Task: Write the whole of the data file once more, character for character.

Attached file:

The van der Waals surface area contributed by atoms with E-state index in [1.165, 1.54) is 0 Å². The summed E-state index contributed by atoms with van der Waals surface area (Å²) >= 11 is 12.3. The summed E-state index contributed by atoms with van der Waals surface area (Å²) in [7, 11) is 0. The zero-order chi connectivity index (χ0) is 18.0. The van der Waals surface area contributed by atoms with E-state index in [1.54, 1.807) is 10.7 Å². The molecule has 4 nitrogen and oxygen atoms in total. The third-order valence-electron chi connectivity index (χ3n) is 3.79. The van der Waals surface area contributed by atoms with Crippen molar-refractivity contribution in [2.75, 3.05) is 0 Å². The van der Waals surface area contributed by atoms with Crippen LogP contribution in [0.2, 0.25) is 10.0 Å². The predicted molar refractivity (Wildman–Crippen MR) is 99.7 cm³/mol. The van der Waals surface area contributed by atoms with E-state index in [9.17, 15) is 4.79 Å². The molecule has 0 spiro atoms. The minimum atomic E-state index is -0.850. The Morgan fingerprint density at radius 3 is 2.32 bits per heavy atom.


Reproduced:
The van der Waals surface area contributed by atoms with E-state index in [1.165, 1.54) is 0 Å². The summed E-state index contributed by atoms with van der Waals surface area (Å²) >= 11 is 12.3. The summed E-state index contributed by atoms with van der Waals surface area (Å²) in [7, 11) is 0. The zero-order chi connectivity index (χ0) is 18.0. The van der Waals surface area contributed by atoms with E-state index in [1.54, 1.807) is 10.7 Å². The molecule has 4 nitrogen and oxygen atoms in total. The third-order valence-electron chi connectivity index (χ3n) is 3.79. The van der Waals surface area contributed by atoms with Crippen molar-refractivity contribution in [2.75, 3.05) is 0 Å². The van der Waals surface area contributed by atoms with Crippen LogP contribution in [0.2, 0.25) is 10.0 Å². The predicted molar refractivity (Wildman–Crippen MR) is 99.7 cm³/mol. The van der Waals surface area contributed by atoms with E-state index in [9.17, 15) is 4.79 Å². The molecule has 0 spiro atoms. The minimum atomic E-state index is -0.850. The Morgan fingerprint density at radius 3 is 2.32 bits per heavy atom.